I wonder if the election of Cardinal Raymond Burke, or another Cardinal who is uncompromisingly orthodox, will bring about the fulfillment of this prophecy. Especially if and when Obama, who the AmChurch heretics put into office twice, starts turning up the heat.

  24. Darren says:

    All I know is I will be up early to not miss the possibility of white smoke by 5:30 AM-ish EDT.

    I can just imagine His Holiness Benedict XVI sitting at his piano playing Beethoven’s Moonlight Sonata while the Castel Gandalfo television nearby is tuned to the Sistine Chapel chimney. When the smoke is white he breaks into the Ode to Joy from the 9th Symphony!

  25. rollingrj says:

    LarryW2LJ, originally,a cappella meant “in the style of the chapel”, meaning that each choir had their own way of accompanying the music with as much or little instrumental support as they deemed necessary. Only later in musical history did the term evolve to what we know it as today–unacompanied (voices only) singing.

  26. pannw says:

    Wow, Darren! What a beautiful image! How I wish I could see him.

  27. Father P says:

    Just a note pro-organ for processions… From the front of the line to the back of the line can be a bit of a distance and eventually there is the problem with a delay between the call and response. If the choir and people listen to the organ rather than each other it does help keep everyone together somewhat

  28. kurtmasur says:

    Can anybody identify the Liturgia Horarum books there on the tables in the Conclave? You can best see it here (green-blue-ish book from the left right next to biretta of neighboring cardinal): http://wdtprs.com/blog/wp-content/uploads/2013/03/20130312-165713.jpg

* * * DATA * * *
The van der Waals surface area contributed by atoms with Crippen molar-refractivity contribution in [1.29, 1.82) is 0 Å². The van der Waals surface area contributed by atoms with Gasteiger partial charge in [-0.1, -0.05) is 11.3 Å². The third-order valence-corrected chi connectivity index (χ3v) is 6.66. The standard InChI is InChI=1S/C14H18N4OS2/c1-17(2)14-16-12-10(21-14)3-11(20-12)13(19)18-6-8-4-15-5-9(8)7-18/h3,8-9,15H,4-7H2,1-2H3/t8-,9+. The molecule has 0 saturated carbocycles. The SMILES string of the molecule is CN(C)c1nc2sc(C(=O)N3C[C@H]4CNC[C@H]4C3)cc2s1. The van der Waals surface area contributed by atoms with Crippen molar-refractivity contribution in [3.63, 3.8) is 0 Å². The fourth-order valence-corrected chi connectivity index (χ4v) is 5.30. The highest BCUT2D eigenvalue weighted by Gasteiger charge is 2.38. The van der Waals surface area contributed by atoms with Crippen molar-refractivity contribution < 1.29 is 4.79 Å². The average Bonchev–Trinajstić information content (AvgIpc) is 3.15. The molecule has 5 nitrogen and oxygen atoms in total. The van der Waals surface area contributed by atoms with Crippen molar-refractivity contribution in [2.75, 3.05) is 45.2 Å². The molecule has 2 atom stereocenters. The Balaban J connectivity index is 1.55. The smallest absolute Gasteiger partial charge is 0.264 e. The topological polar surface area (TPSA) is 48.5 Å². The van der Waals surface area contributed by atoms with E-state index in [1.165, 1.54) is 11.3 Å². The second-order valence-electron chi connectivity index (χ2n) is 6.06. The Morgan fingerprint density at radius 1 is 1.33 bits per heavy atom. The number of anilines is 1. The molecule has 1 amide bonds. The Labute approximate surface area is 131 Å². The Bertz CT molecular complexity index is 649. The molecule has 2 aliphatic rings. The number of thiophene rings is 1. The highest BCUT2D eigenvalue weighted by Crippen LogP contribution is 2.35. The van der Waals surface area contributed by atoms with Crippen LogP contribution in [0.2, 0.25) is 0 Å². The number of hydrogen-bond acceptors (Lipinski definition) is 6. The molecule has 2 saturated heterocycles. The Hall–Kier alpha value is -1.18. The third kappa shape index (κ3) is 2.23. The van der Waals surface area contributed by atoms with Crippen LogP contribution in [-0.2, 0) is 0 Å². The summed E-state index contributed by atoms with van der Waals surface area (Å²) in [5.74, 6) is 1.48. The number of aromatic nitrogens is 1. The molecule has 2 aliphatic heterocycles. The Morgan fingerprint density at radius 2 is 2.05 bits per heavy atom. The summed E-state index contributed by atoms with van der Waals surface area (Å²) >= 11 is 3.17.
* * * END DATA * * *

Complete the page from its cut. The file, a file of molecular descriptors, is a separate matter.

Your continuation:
While watching the event live, one of the cameras had managed to zoom close enough to see that it says Liturgia Horarum. But it doesn’t look like no LH that I’ve ever seen. It can’t be the vinyl nor the leather Vatican prints because the former’s cover is brown the and the latter’s black. And it certainly doesn’t look like the LH in print by MTF in the States. So, does anybody have any information as to the print or version of the Liturgia Horarum being used by the Cardinals during the Conclave?

  29. inara says:

    With 8 children at home, all between ages 8-13, “Extra Omnes” is now my new favorite phrase!!

    I would pay big money for a photo of Cdl. Pell standing next to Cdl. Arinze. :o)

    Cdl. Dolan? oy.

  30. Father P says:

    kurtmasur

    If you look carefully it has the interregnum umbrella/keys stamped on it. I’m guessing it is a special conclave edition

  31. APX says:

    There was an organ played during the Litany of the Saints? I had no idea. I couldn’t hear anything over the commentator who wouldn’t shut up while it was being sung.

    Interestingly enough, my holy hour coincides with the start of vote #2. I guess I know what I’ll be praying for tonight.